tigress --Seed=42 --Statistics=0 --Verbosity=0 --Environment=x86_64:Darwin:Clang:5.1  \
     --Transform=InitEntropy \
        --Functions=init_tigress \
        --InitEntropyKinds=vars \
     --Transform=InitOpaque \
        --Functions=init_tigress \
        --InitOpaqueStructs=list,array,env  \
     --Transform=Virtualize \
        --Skip=false \
        --VirtualizeDispatch=ifnest \
        --Functions=fac,fib \
     --Transform=SelfModify \
       --Skip=false \
       --Functions=fac,fib \
       --SelfModifySubExpressions=false \
       --SelfModifyBogusInstructions=10 \
    test.c --out=output2.c 
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Here is the resulting code. Here are a few things to note:

  • The --Skip-false option is handy to turn transformations on-and-off to try out the impact of different transformations.
  • For more diversity, try different values for --VirtualizeDispatch.
  • To compile this program you need to use gcc -segprot __TEXT rwx rwx output2.c -o output2.exe (on Darwin). See the SelfModify page for more information.

Recipe #3: Virtualization and Dynamic Obfuscation

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In this recipe we first virtualize and then add dynamic obfusction; i.e. the program will decode and re-encode itself as it is running. In this particular case we decode/encode using the XTEA cipher:

tigress --Seed=42 --Statistics=0 --Verbosity=0 --Environment=x86_64:Darwin:Clang:5.1  \
     --Transform=InitEntropy \
        --Functions=init_tigress \
        --InitEntropyKinds=vars \
     --Transform=InitOpaque \
        --Functions=init_tigress \
        --InitOpaqueStructs=list,array,env  \
     --Transform=Virtualize \
        --Skip=false \
        --VirtualizeDispatch=direct \
        --Functions=fib \
     --Transform=JitDynamic \
        --Skip=false \
        --Functions=fib \
        --JitDynamicCodecs=xtea \
        --JitDynamicBlockFraction=%100 \
     --Transform=Measure \
        --Functions=fib \
        --MeasureTimes=100 \
    test-jit.c --out=output3.c 
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Here is the resulting code. Here are a few things to note:

  • We use the Measure transformation along with differen values of Skip to measure the performance impact. On my machine virtualization alone takes 0.000192 seconds, dynamic obfuscation alone takes 0.077977 seconds, and together, the program slows down to 2.125580 seconds!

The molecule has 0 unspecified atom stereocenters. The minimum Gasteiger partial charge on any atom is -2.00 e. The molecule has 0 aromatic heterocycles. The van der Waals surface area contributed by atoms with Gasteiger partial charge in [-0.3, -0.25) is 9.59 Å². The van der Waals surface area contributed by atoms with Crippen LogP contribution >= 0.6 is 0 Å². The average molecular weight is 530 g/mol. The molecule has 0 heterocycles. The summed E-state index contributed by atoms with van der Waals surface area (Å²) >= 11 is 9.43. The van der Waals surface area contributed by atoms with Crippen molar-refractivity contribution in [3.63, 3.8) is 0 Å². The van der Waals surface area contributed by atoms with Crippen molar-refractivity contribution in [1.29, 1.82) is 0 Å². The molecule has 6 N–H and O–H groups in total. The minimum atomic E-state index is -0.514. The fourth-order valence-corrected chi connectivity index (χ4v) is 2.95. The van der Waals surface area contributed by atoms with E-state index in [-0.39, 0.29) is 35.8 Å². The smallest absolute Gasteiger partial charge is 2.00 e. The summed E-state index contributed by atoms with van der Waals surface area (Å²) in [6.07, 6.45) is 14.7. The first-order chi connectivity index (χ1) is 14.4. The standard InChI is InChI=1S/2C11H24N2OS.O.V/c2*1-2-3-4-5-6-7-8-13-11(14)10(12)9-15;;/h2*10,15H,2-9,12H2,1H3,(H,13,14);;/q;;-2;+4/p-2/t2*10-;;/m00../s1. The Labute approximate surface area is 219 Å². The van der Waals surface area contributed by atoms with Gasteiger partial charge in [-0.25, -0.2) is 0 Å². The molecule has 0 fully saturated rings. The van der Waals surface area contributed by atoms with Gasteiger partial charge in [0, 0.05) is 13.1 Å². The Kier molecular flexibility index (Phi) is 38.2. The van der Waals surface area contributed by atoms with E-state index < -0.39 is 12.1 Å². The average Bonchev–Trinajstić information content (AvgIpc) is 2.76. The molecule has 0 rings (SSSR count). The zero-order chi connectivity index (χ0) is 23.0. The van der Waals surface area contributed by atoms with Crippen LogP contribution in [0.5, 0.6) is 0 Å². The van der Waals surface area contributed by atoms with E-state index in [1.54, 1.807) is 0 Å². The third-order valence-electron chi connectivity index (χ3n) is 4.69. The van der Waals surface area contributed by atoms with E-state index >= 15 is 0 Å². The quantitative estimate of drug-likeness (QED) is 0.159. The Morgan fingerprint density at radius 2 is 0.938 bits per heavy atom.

• Setting --JitDynamicBlockFraction=1 (which means only one basic block will be encoded) reduces the time to 1.800674 seconds.

Recipe #4: Merge, Virtualization, and Encode Literals

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In this recipe we first merge all functions together. This includes init_tigress which has important secrets in it, in particular the initalization of opaque structures:

tigress --Seed=42 --Statistics=0 --Verbosity=1 --Environment=x86_64:Darwin:Clang:5.1  \
     --Transform=InitEntropy \
        --Functions=init_tigress \
        --InitEntropyKinds=vars \
     --Transform=InitOpaque \
        --Functions=init_tigress \
        --InitOpaqueStructs=list,array,env  \
     --Transform=Merge \
        --MergeFlatten=false \
        --MergeName=MERGED \
        --Functions=fib,fac,init_tigress \
     --Transform=Virtualize \
        --VirtualizeDispatch=direct \
        --Functions=MERGED \
     --Transform=EncodeLiterals \
        --Functions=main \
    test.c --out=output4.c 
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Here is the resulting code. Here are a few things to note:

  • There is no need to flatten the code in the merging process since we are going to virtualize the resulting code anyway. So we set --MergeFlatten=false to save some on performance.
  • Have a look at main: it now consists of 3 calls to MERGED rather than calls to the individual functions.
  • Merging adds an extra argument so that we can know which function we're calling. This is a dead giveaway so we use the EncodeLiterals transformation to add some opaque expressions to the calls to MERGED in main
  • Another possibility is add extra bogus arguments, using --Transform=RndArgs --Functions=MERGED --RndArgsBogusNo=10, which results in this code.